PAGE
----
Tag Archives: India

Must view – global citizens report on GMOs

According to a just released report with input from 20 citizens’ organizations, GMOs are bad news – as reported in the London Guardian: “Genetic engineering has failed to increase the yield of any food crop but has vastly increased the use of chemicals and the growth of “superweeds”, according to a report by 20 Indian, south-east Asian, African and Latin American food and conservation groups representing millions of people.” You can read the Guardian article and download the report at http://www.guardian.co.uk/environment/2011/oct/19/gm-crops-insecurity-superweeds-pesticides?newsfeed=true

Advertisements

Organic practices can feed the world

Be not troubled by Robert Paarlberg’s scaremongering. Organic practices can feed the world — better, in fact, than wasteful industrial farming.

In May 2004, Catherine Badgley, an evolutionary biology professor at the University of Michigan, took her students on a research trip to an organic farm near their campus. Standing on the acre-and-a-half farm, Badgley asked the farmer, Rob MacKercher, how much food he produces annually. “Twenty-seven tons,” he said. Badgley did the quick math: That’s enough to provide 150 families one pound of produce every single day of the year.

“If he can grow that quantity on this tiny parcel,” Badgley wondered, “why can’t organic agriculture feed the world?” That question was the genesis of a multi-year, multidisciplinary study to explore whether we could, indeed, feed the world with organic, sustainable methods of farming. The results? A resounding yes.

Unfortunately, you don’t hear about this study, or others with similar findings, in “Attention Whole Foods Shoppers,” Robert Paarlberg’s defense of industrial agriculture in the new issue of Foreign Policy. Instead, organic agriculture, according to Paarlberg, is an “elite preoccupation,” a “trendy cause” for “purist circles.” Sure, sidling up to a Whole Foods in your Lexus SUV and spending $24.99 on artisan fromage may be the trappings of a privileged foodie, but there’s an SUV-sized difference between obsessing about the texture of your goat cheese and arguing for a more sustainable food system. Despite Paarlberg’s pronouncements, Badgley’s research, along with much more evidence, helps us see that what’s best for the planet and for people — especially small-scale farmers who are the hungriest among us — is a food system based on agroecological practices. What’s more, Paarlberg’s impressive-sounding statistics veil the true human and ecological cost we are paying with industrial agriculture.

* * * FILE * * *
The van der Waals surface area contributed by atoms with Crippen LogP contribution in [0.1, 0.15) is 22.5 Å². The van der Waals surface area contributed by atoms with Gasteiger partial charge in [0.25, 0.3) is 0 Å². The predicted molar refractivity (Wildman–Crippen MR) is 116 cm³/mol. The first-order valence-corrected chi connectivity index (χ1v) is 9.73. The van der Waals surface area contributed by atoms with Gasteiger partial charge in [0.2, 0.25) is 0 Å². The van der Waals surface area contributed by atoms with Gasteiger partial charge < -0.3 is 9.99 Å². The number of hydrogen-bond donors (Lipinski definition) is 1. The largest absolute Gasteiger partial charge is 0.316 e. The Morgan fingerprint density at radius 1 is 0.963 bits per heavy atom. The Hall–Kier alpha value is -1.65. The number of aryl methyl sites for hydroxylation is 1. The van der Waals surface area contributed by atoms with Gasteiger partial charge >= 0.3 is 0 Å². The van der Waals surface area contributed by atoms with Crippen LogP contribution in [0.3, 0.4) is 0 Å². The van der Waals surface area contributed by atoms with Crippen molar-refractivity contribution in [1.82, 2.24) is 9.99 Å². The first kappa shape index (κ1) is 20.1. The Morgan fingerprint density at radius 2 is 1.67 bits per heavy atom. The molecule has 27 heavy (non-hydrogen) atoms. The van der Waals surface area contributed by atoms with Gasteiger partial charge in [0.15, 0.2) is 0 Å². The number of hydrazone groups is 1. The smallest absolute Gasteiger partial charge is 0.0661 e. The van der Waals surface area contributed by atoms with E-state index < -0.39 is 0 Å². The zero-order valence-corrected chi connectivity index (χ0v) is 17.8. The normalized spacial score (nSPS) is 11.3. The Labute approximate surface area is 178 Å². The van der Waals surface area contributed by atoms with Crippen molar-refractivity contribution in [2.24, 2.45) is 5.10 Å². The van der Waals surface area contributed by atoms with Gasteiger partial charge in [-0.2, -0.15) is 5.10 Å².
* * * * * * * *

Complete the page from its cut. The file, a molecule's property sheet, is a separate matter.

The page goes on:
Continue reading

Who Owns The Rights To The Food You Eat?

The story of GMOs by Dave Rochlin, Founder and CEO of ClimatePath

Monsanto’s genetically engineered “Roundup Ready” seed line now accounts for 93 percent of the soybeans and 82 percent of the corn produced in the U.S., according to a recent Bloomberg article.

Should you be concerned? As Michael Pollan has pointed out, corn is the “keystone species of the industrial food system, along with its sidekick, soybean”:

Take a typical fast food meal. Corn is the sweetener in the soda. It’s in the corn-fed beef Big Mac patty, and in the high-fructose syrup in the bun, and in the secret sauce….The “four different fuels” in a Lunchables meal, are all essentially corn-based. The chicken nugget—including feed for the chicken, fillers, binders, coating, and dipping sauce—is all corn….even the salads at McDonald’s are full of high-fructose corn syrup and thickeners made from corn.”

Continue reading

Reason triumphs over Bt brinjal!

February 23, 2010

By embargoing Bt brinjal, Environment Minister Jairam Ramesh may have done a greater service to democracy than he intended, says Praful Bidwai.

April: Why can’t our governments take a page from India? Although North America is fairly entrenched in GM crops, this story does offer hope to those of us that actively march against GMO. India is fighting for their right to choose what to grow, and won’t allow the government to cease their voices. Bt Cotton’s failure was good timing….

India has done something unusual in defying the long-established trend of capitulating to corporate power.

Environment Minister Jairam Ramesh must be complimented for imposing a moratorium on the commercial release of genetically modified (GM) brinjal (or baigan, also called aubergine and eggplant) developed by Mahyco-Monsanto in collaboration with two Indian agricultural universities.